Up to 400,000 Canadians could die over the next three decades if the country’s top doctors don’t work on combating drug-resistant ‘superbugs’, says a new report.
The study, produced by the Council of Canadian Academies and commissioned by Canada’s Public Health Agency, says antimicrobial resistance poses a big threat to medicine as we know it if it isn’t solved soon.
Dr. Grant Pierce of Winnipeg’s St. Boniface Hospital said a major concern is that common procedures may not be performed in the future if the risk of infection is too high.
“Your normal surgeries that you have today… you want a hip replacement? Forget it,” he told 680 CJOB.
“There will be infection involved, and it’ll be life-threatening. If you want a knee replacement, it’s no longer possible. Cardiac heart surgery? No. Eye surgery? No.”
Antimicrobial resistance occurs when micro-organisms, including bacteria, viruses and fungi, evolve to resist the drugs that would otherwise kill them.
Unnecessary antimicrobial use in humans and agriculture exacerbates the problem and widespread international travel and trade help resistant bacteria spread across the globe.
Pierce, executive director of research at the hospital’s Albrechtsen Research Centre, said people have taken antibiotics for granted, and that superbugs could force Canadians to avoid crowds for fear of contracting an extreme version of what would be considered an easily-curable illness today.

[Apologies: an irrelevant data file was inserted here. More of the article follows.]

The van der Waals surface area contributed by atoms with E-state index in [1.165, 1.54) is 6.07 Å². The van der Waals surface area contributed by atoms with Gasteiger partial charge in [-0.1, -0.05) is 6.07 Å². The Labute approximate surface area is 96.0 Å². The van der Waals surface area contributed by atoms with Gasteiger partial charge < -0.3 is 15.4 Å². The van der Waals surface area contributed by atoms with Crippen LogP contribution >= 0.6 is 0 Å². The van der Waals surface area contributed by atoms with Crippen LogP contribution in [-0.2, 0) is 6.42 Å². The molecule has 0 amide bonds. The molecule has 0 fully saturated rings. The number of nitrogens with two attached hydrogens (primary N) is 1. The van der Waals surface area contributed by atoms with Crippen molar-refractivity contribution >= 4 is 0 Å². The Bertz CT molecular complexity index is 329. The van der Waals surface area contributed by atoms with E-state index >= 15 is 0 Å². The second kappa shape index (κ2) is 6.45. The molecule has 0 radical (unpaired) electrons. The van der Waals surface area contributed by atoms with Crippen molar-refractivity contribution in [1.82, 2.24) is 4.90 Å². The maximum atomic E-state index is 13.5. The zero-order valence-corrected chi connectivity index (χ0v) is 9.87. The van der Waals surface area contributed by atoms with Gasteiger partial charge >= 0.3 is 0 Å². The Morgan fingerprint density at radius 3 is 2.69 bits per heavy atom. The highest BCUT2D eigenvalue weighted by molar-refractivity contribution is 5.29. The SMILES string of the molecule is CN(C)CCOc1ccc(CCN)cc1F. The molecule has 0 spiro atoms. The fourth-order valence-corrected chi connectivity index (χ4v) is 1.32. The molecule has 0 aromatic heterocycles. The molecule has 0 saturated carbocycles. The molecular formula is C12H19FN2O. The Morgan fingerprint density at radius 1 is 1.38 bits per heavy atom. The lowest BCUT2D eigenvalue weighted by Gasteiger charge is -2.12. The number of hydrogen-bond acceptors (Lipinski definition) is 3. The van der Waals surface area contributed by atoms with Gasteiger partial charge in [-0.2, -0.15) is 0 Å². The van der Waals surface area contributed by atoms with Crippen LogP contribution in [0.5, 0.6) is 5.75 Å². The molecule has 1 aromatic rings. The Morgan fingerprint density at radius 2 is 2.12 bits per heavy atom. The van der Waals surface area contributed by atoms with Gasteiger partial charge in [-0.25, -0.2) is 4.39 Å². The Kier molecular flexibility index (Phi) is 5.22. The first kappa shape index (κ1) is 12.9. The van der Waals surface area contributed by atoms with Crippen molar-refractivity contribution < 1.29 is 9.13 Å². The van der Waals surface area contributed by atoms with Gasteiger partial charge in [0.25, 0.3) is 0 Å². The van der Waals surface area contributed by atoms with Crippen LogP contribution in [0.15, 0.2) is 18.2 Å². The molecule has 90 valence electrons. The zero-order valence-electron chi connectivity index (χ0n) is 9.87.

“People are going to shrink away, I think, from large crowds where they may get bacterial infections,” he said.
“You may no longer go to see a Jets game because you don’t want to be near so many people and the potential of contracting an infection.”
It’s not all doom and gloom, however. While the 400,000 deaths and $388 billion in healthcare costs represent the worst-case scenario, the study calls for Canada to invest in research and innovation so the issue can be tackled head-on – before it exacts such a heavy toll on Canadians.
Pierce said the World Health Organization sounded the initial warning bells about superbugs 10 years ago, which has given healthcare researchers, including at St. Boniface Hospital, a bit of a head start.
The major problem, he said, is that most of the drugs currently on the market are attacking the same aspects of bacterial infections that they have been for many years.
“The response of industry and certainly of St. Boniface Hospital has been to try to develop new drugs that attack the bugs in a different way,” he said.
“That way we can get around the resistance they have developed. They’ve mutated after seeing the same drugs for the last 100 years, so they need a new platform, and that’s certainly one of the things we do at St. Boniface Hospital.”